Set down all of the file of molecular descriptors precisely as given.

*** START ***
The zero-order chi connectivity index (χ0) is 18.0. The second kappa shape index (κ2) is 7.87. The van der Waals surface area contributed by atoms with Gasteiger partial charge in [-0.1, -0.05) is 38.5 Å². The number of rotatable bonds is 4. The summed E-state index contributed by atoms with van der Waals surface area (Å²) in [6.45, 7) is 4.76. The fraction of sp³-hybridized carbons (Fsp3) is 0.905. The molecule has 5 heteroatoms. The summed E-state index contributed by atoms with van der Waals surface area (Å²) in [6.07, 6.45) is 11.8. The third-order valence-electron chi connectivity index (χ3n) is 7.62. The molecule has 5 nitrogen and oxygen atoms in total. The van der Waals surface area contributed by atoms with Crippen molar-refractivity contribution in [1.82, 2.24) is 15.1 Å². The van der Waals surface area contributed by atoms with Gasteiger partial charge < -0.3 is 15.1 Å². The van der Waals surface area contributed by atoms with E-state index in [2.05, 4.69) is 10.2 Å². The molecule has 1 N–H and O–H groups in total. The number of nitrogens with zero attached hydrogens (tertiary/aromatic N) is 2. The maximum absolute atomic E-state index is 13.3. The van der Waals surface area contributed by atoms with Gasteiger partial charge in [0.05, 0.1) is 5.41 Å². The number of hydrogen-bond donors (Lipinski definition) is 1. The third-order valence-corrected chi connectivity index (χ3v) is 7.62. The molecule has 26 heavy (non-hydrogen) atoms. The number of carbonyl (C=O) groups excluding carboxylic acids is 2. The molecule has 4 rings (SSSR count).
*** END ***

The zero-order chi connectivity index (χ0) is 18.0. The second kappa shape index (κ2) is 7.87. The van der Waals surface area contributed by atoms with Gasteiger partial charge in [-0.1, -0.05) is 38.5 Å². The number of rotatable bonds is 4. The summed E-state index contributed by atoms with van der Waals surface area (Å²) in [6.45, 7) is 4.76. The fraction of sp³-hybridized carbons (Fsp3) is 0.905. The molecule has 5 heteroatoms. The summed E-state index contributed by atoms with van der Waals surface area (Å²) in [6.07, 6.45) is 11.8. The third-order valence-electron chi connectivity index (χ3n) is 7.62. The molecule has 5 nitrogen and oxygen atoms in total. The van der Waals surface area contributed by atoms with Crippen molar-refractivity contribution in [1.82, 2.24) is 15.1 Å². The van der Waals surface area contributed by atoms with Gasteiger partial charge < -0.3 is 15.1 Å². The van der Waals surface area contributed by atoms with E-state index in [2.05, 4.69) is 10.2 Å². The molecule has 1 N–H and O–H groups in total. The number of nitrogens with zero attached hydrogens (tertiary/aromatic N) is 2. The maximum absolute atomic E-state index is 13.3. The van der Waals surface area contributed by atoms with Gasteiger partial charge in [0.05, 0.1) is 5.41 Å². The number of hydrogen-bond donors (Lipinski definition) is 1. The third-order valence-corrected chi connectivity index (χ3v) is 7.62. The molecule has 26 heavy (non-hydrogen) atoms. The number of carbonyl (C=O) groups excluding carboxylic acids is 2. The molecule has 4 rings (SSSR count).